The Cornucopia Institute

The Cornucopia Institute, through research and investigations on agricultural and food issues, provides needed information to family farmers, consumers and other stakeholders in the good food movement and to the media. We support economic justice for the family-scale farming community – partnered with consumers – backing ecologically produced local, organic and authentic food.

Cheaper is More Popular

January 16th, 2018

Cornucopia’s Take: Cornucopia frequently receives questions about the integrity of organic store brands, which are often far cheaper than organic name brand and local organic foods. Private-label store brands typically source the cheapest product at any given time, making it difficult to discern the farm origin of their food and raising questions as to its integrity. Organic consumers want to know where their food is coming from and how it is produced. Cornucopia’s dairy and egg scorecards rate organic brands, including private labels, to help consumers choose high-integrity organic options.

Report: More shoppers are choosing retailers for their private labels
by Pamela DeLoatch

Source: thisisbossi

Dive Brief:

  • According to a, more shoppers choose where they shop based on store brands. Acosta, a sales and marketing company, reported that 53% of shoppers use store brands to determine where they shop now, versus 34% in 2011.
  • Shoppers are price sensitive and go to different retailers to buy, the report says. More than 60% of consumers shop at more than one retailer because of price.
  • Most shoppers (76%) buy groceries more than once a week, often to get fresh food, including produce and deli-prepared meals.

Read Full Article »

The Shrinking U.S. Farm Labor Force

January 16th, 2018

Cornucopia’s Take: Field workers born in the U.S. are a rarity, and it will be difficult to replace undocumented immigrant labor currently being squelched by the Trump administration and increasing industrialization in Mexico. Organic farms require more hand labor than conventional farms, and, as farm labor becomes more expensive, it remains to be seen what large organic farmers in the West will do.

Born in the U.S.A. and working in the fields — what gives?
Los Angeles Times
by Cindy Carcamo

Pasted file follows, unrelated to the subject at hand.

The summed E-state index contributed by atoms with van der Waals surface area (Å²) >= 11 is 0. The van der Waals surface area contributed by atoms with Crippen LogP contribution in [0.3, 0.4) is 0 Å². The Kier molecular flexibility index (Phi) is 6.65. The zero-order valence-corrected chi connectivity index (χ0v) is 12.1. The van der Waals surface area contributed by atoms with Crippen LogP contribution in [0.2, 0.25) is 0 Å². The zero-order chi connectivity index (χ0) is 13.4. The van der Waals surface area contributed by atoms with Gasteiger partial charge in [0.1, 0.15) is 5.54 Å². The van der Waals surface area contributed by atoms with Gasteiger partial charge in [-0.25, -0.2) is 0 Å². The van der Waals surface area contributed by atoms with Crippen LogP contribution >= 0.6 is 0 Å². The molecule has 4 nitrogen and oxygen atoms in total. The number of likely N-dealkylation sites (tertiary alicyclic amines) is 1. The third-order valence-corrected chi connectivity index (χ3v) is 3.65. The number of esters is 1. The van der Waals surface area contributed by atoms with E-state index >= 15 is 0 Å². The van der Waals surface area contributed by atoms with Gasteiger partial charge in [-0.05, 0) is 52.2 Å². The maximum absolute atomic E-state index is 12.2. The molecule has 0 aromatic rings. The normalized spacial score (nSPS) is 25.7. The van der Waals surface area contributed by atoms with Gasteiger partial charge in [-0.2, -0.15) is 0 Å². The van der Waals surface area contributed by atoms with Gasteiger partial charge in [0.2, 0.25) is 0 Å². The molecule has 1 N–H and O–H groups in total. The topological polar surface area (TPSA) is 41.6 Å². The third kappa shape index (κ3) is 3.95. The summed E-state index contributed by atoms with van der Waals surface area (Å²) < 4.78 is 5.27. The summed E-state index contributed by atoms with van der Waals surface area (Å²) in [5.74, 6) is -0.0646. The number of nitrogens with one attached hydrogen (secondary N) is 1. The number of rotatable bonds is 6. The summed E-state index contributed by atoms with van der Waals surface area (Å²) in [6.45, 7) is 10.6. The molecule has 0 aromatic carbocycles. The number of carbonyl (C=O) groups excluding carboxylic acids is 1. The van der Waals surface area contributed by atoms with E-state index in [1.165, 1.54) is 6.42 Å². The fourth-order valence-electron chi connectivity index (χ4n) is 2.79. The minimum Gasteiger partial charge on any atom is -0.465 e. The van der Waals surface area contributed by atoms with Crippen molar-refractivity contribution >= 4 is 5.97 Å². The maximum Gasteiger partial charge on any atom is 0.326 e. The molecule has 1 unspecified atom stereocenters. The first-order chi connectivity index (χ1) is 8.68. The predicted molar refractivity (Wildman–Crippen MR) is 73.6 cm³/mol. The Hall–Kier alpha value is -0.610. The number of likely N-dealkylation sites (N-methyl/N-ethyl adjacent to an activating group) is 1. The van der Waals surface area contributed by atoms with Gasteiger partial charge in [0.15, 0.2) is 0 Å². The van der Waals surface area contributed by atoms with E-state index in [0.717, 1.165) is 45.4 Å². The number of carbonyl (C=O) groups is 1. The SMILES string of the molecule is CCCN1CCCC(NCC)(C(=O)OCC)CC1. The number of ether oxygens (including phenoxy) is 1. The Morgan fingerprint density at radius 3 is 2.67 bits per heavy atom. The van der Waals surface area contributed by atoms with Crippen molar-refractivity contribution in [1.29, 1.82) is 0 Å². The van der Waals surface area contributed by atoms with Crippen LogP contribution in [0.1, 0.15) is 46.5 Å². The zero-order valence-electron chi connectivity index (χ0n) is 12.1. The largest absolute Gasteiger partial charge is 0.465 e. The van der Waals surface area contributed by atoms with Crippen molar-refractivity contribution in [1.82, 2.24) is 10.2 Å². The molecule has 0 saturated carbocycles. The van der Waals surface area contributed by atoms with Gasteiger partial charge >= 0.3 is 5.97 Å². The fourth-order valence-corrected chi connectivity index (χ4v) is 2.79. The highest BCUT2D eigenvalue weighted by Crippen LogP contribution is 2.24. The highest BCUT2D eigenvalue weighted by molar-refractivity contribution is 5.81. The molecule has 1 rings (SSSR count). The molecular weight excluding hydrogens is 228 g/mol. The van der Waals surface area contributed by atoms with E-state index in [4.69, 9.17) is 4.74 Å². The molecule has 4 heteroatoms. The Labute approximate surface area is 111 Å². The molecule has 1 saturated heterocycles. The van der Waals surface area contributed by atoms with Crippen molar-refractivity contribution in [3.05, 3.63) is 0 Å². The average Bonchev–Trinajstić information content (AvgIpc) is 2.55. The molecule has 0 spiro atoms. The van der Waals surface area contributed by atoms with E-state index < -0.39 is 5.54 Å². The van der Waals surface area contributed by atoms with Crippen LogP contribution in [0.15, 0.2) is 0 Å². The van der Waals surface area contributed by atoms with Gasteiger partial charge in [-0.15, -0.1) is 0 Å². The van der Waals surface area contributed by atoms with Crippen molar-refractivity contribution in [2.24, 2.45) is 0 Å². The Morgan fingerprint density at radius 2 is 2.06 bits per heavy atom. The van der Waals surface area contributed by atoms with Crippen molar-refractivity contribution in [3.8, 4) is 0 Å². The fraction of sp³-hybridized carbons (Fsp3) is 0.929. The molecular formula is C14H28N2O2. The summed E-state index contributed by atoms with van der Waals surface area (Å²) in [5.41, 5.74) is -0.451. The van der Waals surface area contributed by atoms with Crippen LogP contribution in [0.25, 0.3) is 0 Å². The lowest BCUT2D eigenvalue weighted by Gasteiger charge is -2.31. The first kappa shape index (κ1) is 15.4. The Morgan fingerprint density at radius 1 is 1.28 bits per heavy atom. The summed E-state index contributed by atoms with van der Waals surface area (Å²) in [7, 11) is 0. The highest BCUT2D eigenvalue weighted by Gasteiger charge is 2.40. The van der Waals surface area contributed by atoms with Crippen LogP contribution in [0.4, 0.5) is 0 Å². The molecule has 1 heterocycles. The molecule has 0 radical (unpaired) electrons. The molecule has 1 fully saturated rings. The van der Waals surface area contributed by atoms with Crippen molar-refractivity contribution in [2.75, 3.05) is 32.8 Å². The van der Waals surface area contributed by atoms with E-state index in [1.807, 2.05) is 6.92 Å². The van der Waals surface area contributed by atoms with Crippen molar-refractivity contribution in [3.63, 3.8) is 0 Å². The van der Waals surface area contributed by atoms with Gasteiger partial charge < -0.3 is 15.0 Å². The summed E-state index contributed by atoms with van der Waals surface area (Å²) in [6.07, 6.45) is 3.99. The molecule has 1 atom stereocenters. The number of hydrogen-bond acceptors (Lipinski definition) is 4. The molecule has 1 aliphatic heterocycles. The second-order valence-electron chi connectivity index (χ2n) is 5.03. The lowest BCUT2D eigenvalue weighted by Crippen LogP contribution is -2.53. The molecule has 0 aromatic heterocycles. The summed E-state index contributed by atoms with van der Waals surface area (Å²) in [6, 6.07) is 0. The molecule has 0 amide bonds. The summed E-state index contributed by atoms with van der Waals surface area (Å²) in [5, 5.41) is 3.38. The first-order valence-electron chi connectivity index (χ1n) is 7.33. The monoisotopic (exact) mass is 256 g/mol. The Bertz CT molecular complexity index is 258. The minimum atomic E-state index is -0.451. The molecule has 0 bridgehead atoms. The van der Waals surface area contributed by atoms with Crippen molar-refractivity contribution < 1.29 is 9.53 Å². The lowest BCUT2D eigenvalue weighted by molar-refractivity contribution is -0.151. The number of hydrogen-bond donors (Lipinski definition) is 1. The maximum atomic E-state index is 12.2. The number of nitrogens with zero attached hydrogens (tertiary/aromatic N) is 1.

Source: Pam Link

Nicholas Andrew Flores swatted at the flies orbiting his sweat-drenched face as he picked alongside a crew of immigrants through a cantaloupe field in California’s Central Valley.

The 21-year-old didn’t speak Spanish, but he understood the essential words the foreman barked out: Puro amarillo. And rapido, rapido! Quickly, Flores picked only yellow melons and flung them onto a moving platform.

It was hard and repetitive work, and there were days under the searing sun that Flores regretted not going to a four-year college. But he liked that to get the job he just had to “show up.” And at $12 an hour, it paid better than slinging fast food.

For Joe Del Bosque of Del Bosque Farms in the San Joaquin Valley, American-born pickers like Flores, though rare, are always welcome. Read Full Article »

Carlsbad Opts for Organic Pest Control

January 11th, 2018

Cornucopia’s Take: Following a ripple of response from cities across the state to rising regulatory and scientific scrutiny of glyphosate and neonicotinoids, Carlsbad, California has now also voted to rely first on organic pesticides and herbicides to tend city property and school athletic fields, in response to resident safety concerns. Councilmembers have chosen voted unanimously to spend more money on organic pest control in the interest of public health.

Carlsbad adopts organic pesticide policy
The San Diego Union-Tribune
by Phil Diehl

Source: Nathan Rupert

Roundup, the most widely used chemical pesticide in the world, will no longer be the weed killer of choice in Carlsbad.